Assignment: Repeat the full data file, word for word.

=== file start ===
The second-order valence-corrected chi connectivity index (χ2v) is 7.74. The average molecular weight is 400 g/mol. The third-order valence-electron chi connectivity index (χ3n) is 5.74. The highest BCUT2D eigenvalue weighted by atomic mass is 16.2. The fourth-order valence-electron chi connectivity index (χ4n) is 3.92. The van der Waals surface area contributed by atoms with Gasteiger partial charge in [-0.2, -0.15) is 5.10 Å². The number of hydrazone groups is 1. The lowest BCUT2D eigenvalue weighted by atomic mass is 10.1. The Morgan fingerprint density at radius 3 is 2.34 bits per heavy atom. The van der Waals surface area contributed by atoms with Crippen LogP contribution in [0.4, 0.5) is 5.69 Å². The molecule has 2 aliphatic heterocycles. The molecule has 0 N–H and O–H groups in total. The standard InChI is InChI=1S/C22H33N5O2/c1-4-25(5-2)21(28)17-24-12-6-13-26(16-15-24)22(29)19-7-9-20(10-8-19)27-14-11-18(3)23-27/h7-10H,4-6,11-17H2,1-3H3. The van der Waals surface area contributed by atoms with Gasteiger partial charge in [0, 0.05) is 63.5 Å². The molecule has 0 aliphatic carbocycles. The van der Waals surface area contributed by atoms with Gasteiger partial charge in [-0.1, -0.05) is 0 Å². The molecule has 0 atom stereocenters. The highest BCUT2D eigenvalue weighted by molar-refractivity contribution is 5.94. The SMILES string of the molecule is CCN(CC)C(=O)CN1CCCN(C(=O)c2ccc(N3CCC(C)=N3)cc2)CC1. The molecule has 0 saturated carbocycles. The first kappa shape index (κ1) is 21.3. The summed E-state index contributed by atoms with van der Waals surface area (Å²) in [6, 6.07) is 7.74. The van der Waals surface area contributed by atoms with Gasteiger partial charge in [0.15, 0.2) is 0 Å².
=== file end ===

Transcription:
The second-order valence-corrected chi connectivity index (χ2v) is 7.74. The average molecular weight is 400 g/mol. The third-order valence-electron chi connectivity index (χ3n) is 5.74. The highest BCUT2D eigenvalue weighted by atomic mass is 16.2. The fourth-order valence-electron chi connectivity index (χ4n) is 3.92. The van der Waals surface area contributed by atoms with Gasteiger partial charge in [-0.2, -0.15) is 5.10 Å². The number of hydrazone groups is 1. The lowest BCUT2D eigenvalue weighted by atomic mass is 10.1. The Morgan fingerprint density at radius 3 is 2.34 bits per heavy atom. The van der Waals surface area contributed by atoms with Crippen LogP contribution in [0.4, 0.5) is 5.69 Å². The molecule has 2 aliphatic heterocycles. The molecule has 0 N–H and O–H groups in total. The standard InChI is InChI=1S/C22H33N5O2/c1-4-25(5-2)21(28)17-24-12-6-13-26(16-15-24)22(29)19-7-9-20(10-8-19)27-14-11-18(3)23-27/h7-10H,4-6,11-17H2,1-3H3. The van der Waals surface area contributed by atoms with Gasteiger partial charge in [0, 0.05) is 63.5 Å². The molecule has 0 aliphatic carbocycles. The van der Waals surface area contributed by atoms with Gasteiger partial charge in [-0.1, -0.05) is 0 Å². The molecule has 0 atom stereocenters. The highest BCUT2D eigenvalue weighted by molar-refractivity contribution is 5.94. The SMILES string of the molecule is CCN(CC)C(=O)CN1CCCN(C(=O)c2ccc(N3CCC(C)=N3)cc2)CC1. The molecule has 0 saturated carbocycles. The first kappa shape index (κ1) is 21.3. The summed E-state index contributed by atoms with van der Waals surface area (Å²) in [6, 6.07) is 7.74. The van der Waals surface area contributed by atoms with Gasteiger partial charge in [0.15, 0.2) is 0 Å².